If you tell enough stories, perhaps the moral will show up.


How policy suceeds, for once

I've been purging out a dying domain. Disabled accounts with a last logon more than three months ago are deleted; enabled accounts with a last logon more than one month ago are disabled with a note in the comment. Do that every week or so. Keep a safe list for genuine service accounts and the domain will be nicely compliant by the time it stops.

The reason I've had to do this myself is a bit sad: the helpdesk, who own all account administration, will go through any distortion to avoid account difficulties. An odd-looking account -- precisely what should be disabled -- won't be touched for fear of breaking something. The policy itself gets re-interpreted to be "disable after ninety days" with no-one able to trace where that decision came from.

It's understandable. The best outcome from good application of the policy is that no-one complains. The likely outcome is senior staff complaining that the helpdesk has broken their account -- and no-one wants to hear that.

So, I've been doing it myself, and that makes everything different. Everyone knows that I break stuff, but everyone also knows that challenging me on what I break can leave them on the wrong side of a clearly distributed policy that they didn't read or understand....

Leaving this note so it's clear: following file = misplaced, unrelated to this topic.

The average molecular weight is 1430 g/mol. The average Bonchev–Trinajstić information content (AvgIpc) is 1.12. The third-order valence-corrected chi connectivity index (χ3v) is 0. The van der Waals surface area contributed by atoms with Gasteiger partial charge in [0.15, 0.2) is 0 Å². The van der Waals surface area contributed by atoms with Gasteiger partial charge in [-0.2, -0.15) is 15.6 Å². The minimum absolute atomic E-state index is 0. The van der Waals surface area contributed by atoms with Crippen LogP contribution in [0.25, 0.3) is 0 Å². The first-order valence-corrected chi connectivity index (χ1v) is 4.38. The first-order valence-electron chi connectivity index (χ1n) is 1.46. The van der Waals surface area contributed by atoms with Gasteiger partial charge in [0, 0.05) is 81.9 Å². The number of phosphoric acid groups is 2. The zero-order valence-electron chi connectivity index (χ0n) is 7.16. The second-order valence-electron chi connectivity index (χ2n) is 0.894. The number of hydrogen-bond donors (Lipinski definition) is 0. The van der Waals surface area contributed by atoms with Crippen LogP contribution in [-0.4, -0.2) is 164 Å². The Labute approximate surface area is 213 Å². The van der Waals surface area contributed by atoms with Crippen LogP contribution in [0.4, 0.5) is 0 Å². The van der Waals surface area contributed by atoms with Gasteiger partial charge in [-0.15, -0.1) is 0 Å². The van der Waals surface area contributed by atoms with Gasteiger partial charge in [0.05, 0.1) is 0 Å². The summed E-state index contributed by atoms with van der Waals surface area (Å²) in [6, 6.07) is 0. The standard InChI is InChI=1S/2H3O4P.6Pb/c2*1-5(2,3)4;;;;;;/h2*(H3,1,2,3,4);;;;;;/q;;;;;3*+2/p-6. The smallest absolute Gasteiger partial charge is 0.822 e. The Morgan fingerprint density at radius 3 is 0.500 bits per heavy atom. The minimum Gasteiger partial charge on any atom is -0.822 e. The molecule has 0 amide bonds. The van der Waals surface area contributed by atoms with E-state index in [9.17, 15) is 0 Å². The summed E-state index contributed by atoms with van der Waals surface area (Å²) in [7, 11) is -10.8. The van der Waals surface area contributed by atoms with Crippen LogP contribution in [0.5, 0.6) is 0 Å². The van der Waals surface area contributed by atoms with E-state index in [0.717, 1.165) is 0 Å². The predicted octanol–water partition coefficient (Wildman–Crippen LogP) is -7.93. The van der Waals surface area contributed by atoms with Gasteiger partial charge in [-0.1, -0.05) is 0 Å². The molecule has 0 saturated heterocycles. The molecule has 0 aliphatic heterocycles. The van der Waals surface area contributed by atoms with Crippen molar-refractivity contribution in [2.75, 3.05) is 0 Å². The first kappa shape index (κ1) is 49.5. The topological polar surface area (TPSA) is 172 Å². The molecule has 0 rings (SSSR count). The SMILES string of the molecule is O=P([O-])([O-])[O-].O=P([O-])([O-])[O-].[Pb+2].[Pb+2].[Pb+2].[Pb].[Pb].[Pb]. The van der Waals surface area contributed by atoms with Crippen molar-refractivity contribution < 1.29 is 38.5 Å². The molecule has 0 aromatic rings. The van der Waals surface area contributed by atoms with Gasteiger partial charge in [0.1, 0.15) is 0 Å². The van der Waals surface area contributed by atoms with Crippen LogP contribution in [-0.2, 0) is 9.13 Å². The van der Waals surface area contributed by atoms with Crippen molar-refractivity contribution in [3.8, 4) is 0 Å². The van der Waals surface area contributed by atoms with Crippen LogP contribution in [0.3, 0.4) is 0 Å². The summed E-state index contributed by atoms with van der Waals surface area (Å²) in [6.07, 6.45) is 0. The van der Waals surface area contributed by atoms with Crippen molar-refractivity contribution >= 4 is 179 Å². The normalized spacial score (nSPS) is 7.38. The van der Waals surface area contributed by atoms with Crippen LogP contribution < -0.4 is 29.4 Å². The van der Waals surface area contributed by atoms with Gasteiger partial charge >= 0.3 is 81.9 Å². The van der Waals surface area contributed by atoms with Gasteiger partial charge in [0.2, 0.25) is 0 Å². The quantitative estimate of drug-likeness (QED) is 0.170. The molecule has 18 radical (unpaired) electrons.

Yes, and in this case I did a blinding job: The account policy allows just two types -- owned, which are subject to the AUP, and service which have to be on my list. The AUP says that owners are responsible for owned accounts, have to log on more often than once a month, and log off after no more than a week. That was carefully chosen to update the last logon time, and to transfer blame.

And it works! Hundreds of users deleted, a few tactful explanations, and no trouble at all. This is the root of the security truism that you start with a policy. You can't act without it -- but it has to be a good'un.

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